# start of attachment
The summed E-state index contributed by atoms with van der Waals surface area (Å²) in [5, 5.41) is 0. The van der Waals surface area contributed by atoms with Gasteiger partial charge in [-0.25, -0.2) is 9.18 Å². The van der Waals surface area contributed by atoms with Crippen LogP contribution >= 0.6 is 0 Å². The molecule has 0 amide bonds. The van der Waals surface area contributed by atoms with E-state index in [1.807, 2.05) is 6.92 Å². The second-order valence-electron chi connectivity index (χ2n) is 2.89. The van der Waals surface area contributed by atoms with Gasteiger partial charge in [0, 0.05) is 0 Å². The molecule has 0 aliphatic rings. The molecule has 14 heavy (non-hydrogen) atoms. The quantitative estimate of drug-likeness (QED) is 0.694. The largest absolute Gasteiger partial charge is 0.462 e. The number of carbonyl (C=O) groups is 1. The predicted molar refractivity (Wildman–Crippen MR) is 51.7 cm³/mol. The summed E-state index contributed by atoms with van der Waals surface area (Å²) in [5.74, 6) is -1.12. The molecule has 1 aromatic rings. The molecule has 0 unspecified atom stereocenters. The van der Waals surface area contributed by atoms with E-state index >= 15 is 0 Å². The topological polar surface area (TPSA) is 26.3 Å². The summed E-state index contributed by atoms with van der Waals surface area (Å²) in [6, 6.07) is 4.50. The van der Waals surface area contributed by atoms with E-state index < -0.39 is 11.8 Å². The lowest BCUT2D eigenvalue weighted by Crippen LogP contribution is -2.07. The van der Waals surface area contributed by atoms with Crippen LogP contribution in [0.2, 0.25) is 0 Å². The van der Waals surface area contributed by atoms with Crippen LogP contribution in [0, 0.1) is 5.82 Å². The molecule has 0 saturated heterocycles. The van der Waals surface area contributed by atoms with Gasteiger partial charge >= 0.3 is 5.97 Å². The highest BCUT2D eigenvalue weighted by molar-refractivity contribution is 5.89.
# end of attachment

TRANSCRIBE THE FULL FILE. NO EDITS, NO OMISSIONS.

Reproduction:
The summed E-state index contributed by atoms with van der Waals surface area (Å²) in [5, 5.41) is 0. The van der Waals surface area contributed by atoms with Gasteiger partial charge in [-0.25, -0.2) is 9.18 Å². The van der Waals surface area contributed by atoms with Crippen LogP contribution >= 0.6 is 0 Å². The molecule has 0 amide bonds. The van der Waals surface area contributed by atoms with E-state index in [1.807, 2.05) is 6.92 Å². The second-order valence-electron chi connectivity index (χ2n) is 2.89. The van der Waals surface area contributed by atoms with Gasteiger partial charge in [0, 0.05) is 0 Å². The molecule has 0 aliphatic rings. The molecule has 14 heavy (non-hydrogen) atoms. The quantitative estimate of drug-likeness (QED) is 0.694. The largest absolute Gasteiger partial charge is 0.462 e. The number of carbonyl (C=O) groups is 1. The predicted molar refractivity (Wildman–Crippen MR) is 51.7 cm³/mol. The summed E-state index contributed by atoms with van der Waals surface area (Å²) in [5.74, 6) is -1.12. The molecule has 1 aromatic rings. The molecule has 0 unspecified atom stereocenters. The van der Waals surface area contributed by atoms with E-state index >= 15 is 0 Å². The topological polar surface area (TPSA) is 26.3 Å². The summed E-state index contributed by atoms with van der Waals surface area (Å²) in [6, 6.07) is 4.50. The van der Waals surface area contributed by atoms with E-state index < -0.39 is 11.8 Å². The lowest BCUT2D eigenvalue weighted by Crippen LogP contribution is -2.07. The van der Waals surface area contributed by atoms with Crippen LogP contribution in [0.2, 0.25) is 0 Å². The van der Waals surface area contributed by atoms with Crippen LogP contribution in [0, 0.1) is 5.82 Å². The molecule has 0 saturated heterocycles. The van der Waals surface area contributed by atoms with Gasteiger partial charge >= 0.3 is 5.97 Å². The highest BCUT2D eigenvalue weighted by molar-refractivity contribution is 5.89.